Sunday, December 13, 2009

Our Choices Can Lead to Chaos or Joy and Peace

Your life is without a foundation if, in any matter, you choose on your own behalf. ~ from “Markings” by Dag Hammarskjold.

Haunting words. They pierce like a fish knife, slicing through the flesh and pulling it back to reveal my heart.

I don’t like what is there: selfishness, self-centeredness, self-absorption. How unwilling I am to lay aside my own interests to attend to someone else’s. Why should mine be most important? How did I get this way?

Oh, little town of Bethlehem …

My mother had a habit of almost promising to do things. Maybe I’ll do this for you or maybe I’ll do that for you. Her good intentions were enough, she thought. I despised that. And now I am the same way.

It seems I often choose on my behalf. I always have a project going. I will do this for you when I am done with my own. I may miss the deadline if I interrupt my project. Yet … yet, the scriptures say I am to think of others.

Hammarskjold says “any matter.” Any?

This does not mean being a doormat. Being a doormat is not a choice, but a self-preserving reflex. We’re talking about choosing another’s behalf. Sometimes choosing another’s behalf means to say no, when you are really doing it for yourself or when it makes them beholden to you. But these are not usually my problems.

Now I understand my mother. How easy it is to live a fantasy life in which I am generous, caring and kind. If I imagine doing something good for someone, in my mind, it’s as good as done.

Elsewhere he says, “So, once again, you chose for yourself—and opened the door to chaos. The chaos you become whenever God’s hand does not rest upon your head. …”

The chaos is my enslavement to time, to my fears, to an illusion of control. It affects my neighbors. When I have the power to do good but withhold it, people are left uncared for, forgotten, ignored. They get the message.

Just the other day a friend was telling me about a woman who has always been friendly to her. But when she recently saw the woman in a store, the woman looked at her vacantly and rushed by. I said the woman was probably preoccupied. My friend felt snubbed, rejected.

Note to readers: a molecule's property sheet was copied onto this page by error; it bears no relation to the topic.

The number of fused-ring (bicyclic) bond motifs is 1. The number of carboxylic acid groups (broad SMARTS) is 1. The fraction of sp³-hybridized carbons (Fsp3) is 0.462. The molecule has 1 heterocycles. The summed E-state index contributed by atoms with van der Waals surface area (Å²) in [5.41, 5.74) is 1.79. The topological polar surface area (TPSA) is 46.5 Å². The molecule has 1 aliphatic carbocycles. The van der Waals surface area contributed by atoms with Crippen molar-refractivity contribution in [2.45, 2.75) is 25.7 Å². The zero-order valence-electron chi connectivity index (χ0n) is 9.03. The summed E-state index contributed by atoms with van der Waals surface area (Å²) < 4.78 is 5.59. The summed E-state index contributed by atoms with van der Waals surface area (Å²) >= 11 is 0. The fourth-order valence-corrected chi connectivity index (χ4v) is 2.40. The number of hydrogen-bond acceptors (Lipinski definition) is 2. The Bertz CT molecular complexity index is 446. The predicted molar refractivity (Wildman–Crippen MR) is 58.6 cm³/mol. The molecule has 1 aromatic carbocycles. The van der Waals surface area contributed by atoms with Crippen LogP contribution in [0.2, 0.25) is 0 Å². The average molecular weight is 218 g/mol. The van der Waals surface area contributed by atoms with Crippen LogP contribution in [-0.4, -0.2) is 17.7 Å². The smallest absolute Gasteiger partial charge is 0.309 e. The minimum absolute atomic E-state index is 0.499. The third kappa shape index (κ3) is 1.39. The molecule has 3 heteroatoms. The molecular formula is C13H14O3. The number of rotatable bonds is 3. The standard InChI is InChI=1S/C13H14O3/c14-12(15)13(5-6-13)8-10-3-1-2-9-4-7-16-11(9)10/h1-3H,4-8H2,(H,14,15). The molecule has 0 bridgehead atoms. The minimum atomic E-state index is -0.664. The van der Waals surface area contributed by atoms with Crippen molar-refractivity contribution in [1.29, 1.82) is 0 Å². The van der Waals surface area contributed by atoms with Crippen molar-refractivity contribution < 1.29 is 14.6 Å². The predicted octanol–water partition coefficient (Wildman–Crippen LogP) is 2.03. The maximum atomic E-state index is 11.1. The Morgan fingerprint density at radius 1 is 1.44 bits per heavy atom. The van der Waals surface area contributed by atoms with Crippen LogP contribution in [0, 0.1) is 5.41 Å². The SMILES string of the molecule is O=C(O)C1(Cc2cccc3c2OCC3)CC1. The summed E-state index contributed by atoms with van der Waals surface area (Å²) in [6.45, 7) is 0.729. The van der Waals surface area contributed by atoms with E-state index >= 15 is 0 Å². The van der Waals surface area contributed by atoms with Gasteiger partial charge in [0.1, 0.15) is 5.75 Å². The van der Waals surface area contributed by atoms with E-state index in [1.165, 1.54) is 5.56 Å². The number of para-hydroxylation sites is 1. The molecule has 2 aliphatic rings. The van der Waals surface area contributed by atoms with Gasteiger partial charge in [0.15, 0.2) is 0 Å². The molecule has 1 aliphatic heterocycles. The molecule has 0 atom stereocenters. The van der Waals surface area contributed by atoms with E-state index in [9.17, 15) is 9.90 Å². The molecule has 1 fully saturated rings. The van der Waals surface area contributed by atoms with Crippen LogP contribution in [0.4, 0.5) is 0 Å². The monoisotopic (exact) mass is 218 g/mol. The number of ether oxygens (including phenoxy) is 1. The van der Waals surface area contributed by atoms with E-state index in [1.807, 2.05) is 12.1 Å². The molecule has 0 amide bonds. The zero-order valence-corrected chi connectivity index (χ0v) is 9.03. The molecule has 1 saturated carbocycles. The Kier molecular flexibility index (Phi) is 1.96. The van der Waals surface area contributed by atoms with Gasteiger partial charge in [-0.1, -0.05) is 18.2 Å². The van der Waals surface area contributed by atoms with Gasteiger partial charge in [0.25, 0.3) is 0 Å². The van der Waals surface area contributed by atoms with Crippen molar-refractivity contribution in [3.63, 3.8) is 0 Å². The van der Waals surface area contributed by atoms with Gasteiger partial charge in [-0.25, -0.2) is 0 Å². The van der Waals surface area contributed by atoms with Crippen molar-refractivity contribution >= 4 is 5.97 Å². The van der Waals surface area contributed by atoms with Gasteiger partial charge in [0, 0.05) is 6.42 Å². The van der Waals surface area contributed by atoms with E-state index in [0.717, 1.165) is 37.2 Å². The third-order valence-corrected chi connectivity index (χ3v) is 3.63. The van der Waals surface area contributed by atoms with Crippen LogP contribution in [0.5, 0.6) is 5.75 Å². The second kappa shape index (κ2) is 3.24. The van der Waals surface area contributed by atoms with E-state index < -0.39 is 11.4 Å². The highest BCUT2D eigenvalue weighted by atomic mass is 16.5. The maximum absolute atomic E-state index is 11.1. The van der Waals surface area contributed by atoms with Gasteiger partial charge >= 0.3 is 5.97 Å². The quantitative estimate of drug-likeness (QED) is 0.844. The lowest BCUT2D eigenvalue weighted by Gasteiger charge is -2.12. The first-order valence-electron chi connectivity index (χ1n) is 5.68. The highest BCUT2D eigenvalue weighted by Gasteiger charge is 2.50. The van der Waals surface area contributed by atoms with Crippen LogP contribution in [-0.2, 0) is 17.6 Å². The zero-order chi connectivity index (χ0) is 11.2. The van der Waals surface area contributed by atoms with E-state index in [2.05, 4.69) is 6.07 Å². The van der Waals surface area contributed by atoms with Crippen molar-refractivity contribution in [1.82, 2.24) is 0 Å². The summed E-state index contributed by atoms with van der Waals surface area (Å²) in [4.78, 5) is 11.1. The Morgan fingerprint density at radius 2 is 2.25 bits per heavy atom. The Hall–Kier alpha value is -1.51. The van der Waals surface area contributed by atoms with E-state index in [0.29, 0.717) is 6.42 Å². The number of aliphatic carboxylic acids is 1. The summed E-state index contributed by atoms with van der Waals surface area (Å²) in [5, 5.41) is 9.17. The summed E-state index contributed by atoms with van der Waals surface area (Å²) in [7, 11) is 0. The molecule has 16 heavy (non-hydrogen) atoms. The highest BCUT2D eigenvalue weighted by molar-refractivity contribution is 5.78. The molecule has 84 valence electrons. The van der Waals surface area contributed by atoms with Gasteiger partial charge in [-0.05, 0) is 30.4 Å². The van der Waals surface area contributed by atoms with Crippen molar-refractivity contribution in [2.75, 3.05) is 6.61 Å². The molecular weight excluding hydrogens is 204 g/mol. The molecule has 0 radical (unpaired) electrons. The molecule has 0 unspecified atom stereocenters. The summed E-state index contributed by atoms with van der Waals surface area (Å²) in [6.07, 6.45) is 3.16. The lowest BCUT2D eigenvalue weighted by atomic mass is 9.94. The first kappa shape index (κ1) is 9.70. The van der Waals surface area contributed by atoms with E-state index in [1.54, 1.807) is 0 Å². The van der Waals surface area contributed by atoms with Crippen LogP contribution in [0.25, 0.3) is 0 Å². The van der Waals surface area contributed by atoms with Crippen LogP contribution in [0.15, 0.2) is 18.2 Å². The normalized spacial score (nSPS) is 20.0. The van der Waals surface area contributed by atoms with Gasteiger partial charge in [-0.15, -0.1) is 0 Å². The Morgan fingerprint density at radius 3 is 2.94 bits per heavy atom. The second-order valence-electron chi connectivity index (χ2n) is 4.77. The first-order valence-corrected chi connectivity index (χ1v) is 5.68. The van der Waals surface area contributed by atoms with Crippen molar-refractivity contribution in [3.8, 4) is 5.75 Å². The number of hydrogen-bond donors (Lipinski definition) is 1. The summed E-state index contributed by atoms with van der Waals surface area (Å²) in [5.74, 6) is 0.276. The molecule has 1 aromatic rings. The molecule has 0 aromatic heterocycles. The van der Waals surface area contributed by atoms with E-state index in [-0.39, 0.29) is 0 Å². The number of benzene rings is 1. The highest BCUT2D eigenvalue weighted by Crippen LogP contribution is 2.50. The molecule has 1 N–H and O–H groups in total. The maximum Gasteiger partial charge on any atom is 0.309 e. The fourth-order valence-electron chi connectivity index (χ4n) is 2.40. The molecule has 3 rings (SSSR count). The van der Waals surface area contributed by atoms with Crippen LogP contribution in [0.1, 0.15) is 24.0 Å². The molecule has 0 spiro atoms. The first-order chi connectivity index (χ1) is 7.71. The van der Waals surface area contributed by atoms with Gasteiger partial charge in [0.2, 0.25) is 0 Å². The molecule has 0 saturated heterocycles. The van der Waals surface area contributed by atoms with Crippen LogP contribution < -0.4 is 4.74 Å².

Does my self-absorption actually offend or hurt others? Does it come across as rejection?

In the weekly prayer of confession at my church, we say:

Most merciful God,
we confess that we have sinned against you
in thought, word, and deed,
by what we have done,
and what we have left undone.

We have not loved you with our whole heart;
we have not loved our neighbors as ourselves...

It is the “what we have left undone” that undoes me. The nudges to visit the widow, put a few dollars in the pot, call someone, do something, that I ignore.

In Matthew 22:37-39, Jesus said there are two commandments: “Love the Lord your God with all your heart and with all your soul and with all your mind” and “Love your neighbor as yourself.”

These are not just one-time choices, but many. C.S. Lewis puts it this way:

“Every time you make a choice you are turning the central part of you, the part of you that chooses, into something a little different from what it was before. And taking your life as a whole, with all your innumerable choices, all your life long you are slowly turning this central thing either into a creature that is in harmony with God and with other creatures and with itself, or else into one that is in a state of war and hatred with God and with its fellow creatures and with itself. To be the one kind of creature is heaven: that is, it is joy and peace and knowledge and power. To be the other means madness, horror, idiocy, rage, impotence, and eternal loneliness. Each of us at each moment is progressing to the one state or the other.”

Is this the foundation vs. chaos that Hammarskjold is talking about? I think so.

The historical Jesus built his life on the foundation of loving God and loving his neighbor, wherever he encountered his neighbor. The living Christ does the same. I am—we are—his hands, his feet, his eyes of compassion.

This is incarnation. This is “Oh, little town of Bethlehem,” Now.

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